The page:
Electronic retail outlets are everywhere. As popular as online shopping has become, people typically will prefer to shop at brick-and-mortar stores for their electronics. There are a few reasons for this, ranging from in-store offered discounts, promotions the store may be running to get bundled accessories, or one of the bigger reasons – wanting to physically inspect the item before committing to the purchase as well as getting instant gratification. This is especially true with gadgets such as the newest Cell Phone, Tablet, TV or Appliance. When purchasing a new device, these types of stores will sometimes offer a buy-back or recycling program option for your old tech. These programs ensure that your old electronics are handled and disposed of with environmental responsibility in mind. Many people aren’t aware of these programs and don’t realize the harm that disposing of electronic equipment can bring to the environment nor do they realize that it is illegal to throw these items in the trash.
In the past, the most popular recyclable materials have been papers, plastics and aluminum. Rarely has E-Waste made its way to the top of that discussion. The COVID-19 Pandemic changed a lot of things – including E-Waste. The need for remote work across the globe skyrocketed and forced businesses to adapt and provide a surge of new electronic equipment to their staff. The number of new and reused devices increased and flooded the marketplace. Today, there are more electronics being used daily than ever before. With no clear process for many companies to properly dispose of them once they have reached their end of life, a big challenge has presented itself that requires action.
According to an article written by the EPA, it’s estimated that in 2009 consumers and businesses in the United States disposed of 2.37 million tons of E-Waste alone. Each year an unknown amount of E-Waste is illegally shipped to developing countries where recycling standards may not exist or are not enforced. If E-Waste is not property handled, contaminates can pollute the environment by seeping into the soil where food is grown, or leak into a stream and pollute water supplies. Being exposed to these harmful materials (such as mercury, arsenic, lead or cadmium) can lead to serious health issues, birth defects and may cause detrimental lifelong issues such as cancer or neurological damage.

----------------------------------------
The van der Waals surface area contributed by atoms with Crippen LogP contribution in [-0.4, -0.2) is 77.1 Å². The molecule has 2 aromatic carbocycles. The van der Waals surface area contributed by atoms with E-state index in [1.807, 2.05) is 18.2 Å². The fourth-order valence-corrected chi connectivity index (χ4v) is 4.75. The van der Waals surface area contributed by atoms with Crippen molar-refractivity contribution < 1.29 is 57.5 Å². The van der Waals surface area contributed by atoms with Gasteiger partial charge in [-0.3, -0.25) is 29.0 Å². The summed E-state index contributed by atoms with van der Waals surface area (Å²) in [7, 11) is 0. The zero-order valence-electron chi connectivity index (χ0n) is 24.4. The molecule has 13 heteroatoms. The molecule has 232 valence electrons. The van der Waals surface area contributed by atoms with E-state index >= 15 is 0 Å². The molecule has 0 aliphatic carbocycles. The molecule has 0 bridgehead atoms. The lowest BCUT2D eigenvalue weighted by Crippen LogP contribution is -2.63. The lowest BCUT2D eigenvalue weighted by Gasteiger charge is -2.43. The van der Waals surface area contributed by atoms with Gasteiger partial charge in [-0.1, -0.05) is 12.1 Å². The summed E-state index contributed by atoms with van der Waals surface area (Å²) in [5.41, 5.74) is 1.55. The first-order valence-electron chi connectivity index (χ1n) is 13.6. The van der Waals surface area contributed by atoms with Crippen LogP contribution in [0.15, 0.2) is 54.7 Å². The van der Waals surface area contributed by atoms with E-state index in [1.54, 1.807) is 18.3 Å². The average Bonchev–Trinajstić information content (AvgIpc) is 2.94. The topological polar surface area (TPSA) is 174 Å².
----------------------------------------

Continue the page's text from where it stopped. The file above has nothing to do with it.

To ensure the future of our planet for generations to come, we as business owners, consumers and communities must provide action. It is imperative that when disposing of any electronic item that it be done with a certified recycler. A certified recycler will ensure that no e-waste will end up in a landfill and will be able to provide their clients with data destruction and environmental impact reports.
Here are some questions that should be asked when looking for a certified recycler to partner with:
- How will the recycler make sure that your sensitive data remains secure?
- What options can they offer you for cleansing or shredding your hard drives?
- Will they provide a serialized audit of all equipment received for your records?
- Will the recycler assist with packing and palletizing equipment?
- Do they accept all electronic equipment? (Many times companies will only take certain models that may be worth value, leaving you with items that may cost your company even more to dispose of)
- What certifications do they hold to preform this type of work?
- Are they insured and will the company assume responsibility for the equipment once in their possession?
CDR Global partners with companies, universities, school districts, and organizations throughout the nation to ensure that they are properly disposing of their IT equipment. If you would like further information on this process, please reach out to us.